By James J. Gormley
Adapted from an original article by James Gormley in Better Nutrition magazine in 2001.
The other day, my little girl, Natalia (who’s 5), matter-of-factly told me: “Pop, today you’re going to take off my training wheels—right?” How could I say “no,” all fatherly fears of boo-boos and specters of emergency rooms aside?
Natalia, after all, is the girl who can dribble a ball as good as (or better than) any 7-year-old boy on the block, can go from a headstand to a handstand (unassisted) in the middle of the living room and can keep three hoola-hoops going at the same time.
Nevertheless, when I took Natalia and her big brother, Julian, to the park, I was a little nervous. Not because I didn’t have faith in Natalia, but because I remember how my first venture (on my Schwinn Typhoon!) was associated with an involuntary closeup look at the pavement and I didn’t want Natalia to have the same experience.
Well, we got there. I lifted the bikes out from the back of the car and proceeded to take off the training wheels. I had just finished putting the wrench in my back pocket when Natalia took off like a bat out of hell down the block.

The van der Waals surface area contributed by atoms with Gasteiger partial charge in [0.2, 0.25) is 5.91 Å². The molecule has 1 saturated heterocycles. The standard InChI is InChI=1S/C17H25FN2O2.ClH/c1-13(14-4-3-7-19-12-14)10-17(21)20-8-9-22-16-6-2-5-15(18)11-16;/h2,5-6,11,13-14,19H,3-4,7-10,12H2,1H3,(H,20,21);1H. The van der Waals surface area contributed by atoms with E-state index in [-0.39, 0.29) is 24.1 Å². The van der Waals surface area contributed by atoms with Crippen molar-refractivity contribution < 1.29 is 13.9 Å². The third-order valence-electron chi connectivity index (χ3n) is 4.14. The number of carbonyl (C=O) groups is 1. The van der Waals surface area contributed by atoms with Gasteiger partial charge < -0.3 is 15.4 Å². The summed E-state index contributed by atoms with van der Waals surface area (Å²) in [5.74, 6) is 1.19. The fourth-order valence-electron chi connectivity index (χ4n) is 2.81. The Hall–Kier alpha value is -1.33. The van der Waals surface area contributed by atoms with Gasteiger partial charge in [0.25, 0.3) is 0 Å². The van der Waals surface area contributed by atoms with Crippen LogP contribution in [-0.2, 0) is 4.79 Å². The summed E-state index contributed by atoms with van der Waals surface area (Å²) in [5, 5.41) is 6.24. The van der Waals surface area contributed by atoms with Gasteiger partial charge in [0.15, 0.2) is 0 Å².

With my heart racing, I took off after her, with Julian leading the way. We got to the entrance of the park—right before a nice big sloping path—when Natalia stepped on the brakes, wobbling only a little as she put her left foot down to balance herself after she stopped.
I was shocked, although not truly surprised. The rest of the afternoon was taken up with a basketball game in which Julian was trying hard to convince one of his friends that carrying the basketball and running with it is not the best way to play and my running after Natalia, who only needed a little steadying once in a while.
When we arrived back at the house, Julian was actually bragging about how his little sister doesn’t need training wheels any more. He was duly impressed—as was Pop. In fact, a 7-year-old girl down the block looked at Natalia’s two-wheeled, controlled careening with admiring dismay, saying, “Wow! I still haven’t taken my training wheels off yet!”
When I asked Natalia to describe herself, recently, she said: “I’m just a girl.” In my male ignorance but father’s love I told her how incredibly cool and awesome it is to be a girl, and how proud she can be of that. She listened, with one eye on her Hello Kitty keychain.
Just a girl? What a girl at that. In that little 5-year-old girl’s identity, what incredible power and promise there is. What amazing opportunities and possibilities there are for girls today. What an awesome message of empowerment a little girl can offer to other girls and the world.
Just a girl? Watch out world! Girls can accomplish anything they dream of—training wheels not required.